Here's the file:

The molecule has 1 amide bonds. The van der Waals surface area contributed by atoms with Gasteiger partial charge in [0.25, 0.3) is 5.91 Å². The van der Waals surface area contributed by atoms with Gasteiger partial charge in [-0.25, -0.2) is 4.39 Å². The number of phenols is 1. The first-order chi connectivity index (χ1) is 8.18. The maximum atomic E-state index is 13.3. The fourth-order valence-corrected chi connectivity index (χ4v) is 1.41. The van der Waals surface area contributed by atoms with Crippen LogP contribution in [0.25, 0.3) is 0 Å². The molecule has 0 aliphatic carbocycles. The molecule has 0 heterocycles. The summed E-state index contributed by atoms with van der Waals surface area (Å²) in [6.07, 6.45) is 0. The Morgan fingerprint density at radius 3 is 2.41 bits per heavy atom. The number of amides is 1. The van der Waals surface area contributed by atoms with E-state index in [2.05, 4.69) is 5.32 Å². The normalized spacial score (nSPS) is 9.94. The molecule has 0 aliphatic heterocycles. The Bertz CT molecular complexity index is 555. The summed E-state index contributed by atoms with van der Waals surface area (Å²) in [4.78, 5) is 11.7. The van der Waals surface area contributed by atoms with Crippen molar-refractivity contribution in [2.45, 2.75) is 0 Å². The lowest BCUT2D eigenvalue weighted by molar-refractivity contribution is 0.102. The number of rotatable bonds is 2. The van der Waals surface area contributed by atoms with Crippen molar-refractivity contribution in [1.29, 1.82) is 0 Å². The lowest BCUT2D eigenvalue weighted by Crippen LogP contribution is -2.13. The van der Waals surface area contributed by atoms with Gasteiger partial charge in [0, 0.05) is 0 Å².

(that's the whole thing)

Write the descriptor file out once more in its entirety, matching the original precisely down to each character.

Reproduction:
The molecule has 1 amide bonds. The van der Waals surface area contributed by atoms with Gasteiger partial charge in [0.25, 0.3) is 5.91 Å². The van der Waals surface area contributed by atoms with Gasteiger partial charge in [-0.25, -0.2) is 4.39 Å². The number of phenols is 1. The first-order chi connectivity index (χ1) is 8.18. The maximum atomic E-state index is 13.3. The fourth-order valence-corrected chi connectivity index (χ4v) is 1.41. The van der Waals surface area contributed by atoms with Crippen LogP contribution in [0.25, 0.3) is 0 Å². The molecule has 0 aliphatic carbocycles. The molecule has 0 heterocycles. The summed E-state index contributed by atoms with van der Waals surface area (Å²) in [6.07, 6.45) is 0. The Morgan fingerprint density at radius 3 is 2.41 bits per heavy atom. The number of amides is 1. The van der Waals surface area contributed by atoms with E-state index in [2.05, 4.69) is 5.32 Å². The normalized spacial score (nSPS) is 9.94. The molecule has 0 aliphatic heterocycles. The Bertz CT molecular complexity index is 555. The summed E-state index contributed by atoms with van der Waals surface area (Å²) in [4.78, 5) is 11.7. The van der Waals surface area contributed by atoms with Crippen molar-refractivity contribution in [2.45, 2.75) is 0 Å². The lowest BCUT2D eigenvalue weighted by molar-refractivity contribution is 0.102. The number of rotatable bonds is 2. The van der Waals surface area contributed by atoms with Crippen molar-refractivity contribution in [1.29, 1.82) is 0 Å². The lowest BCUT2D eigenvalue weighted by Crippen LogP contribution is -2.13. The van der Waals surface area contributed by atoms with Gasteiger partial charge in [0, 0.05) is 0 Å².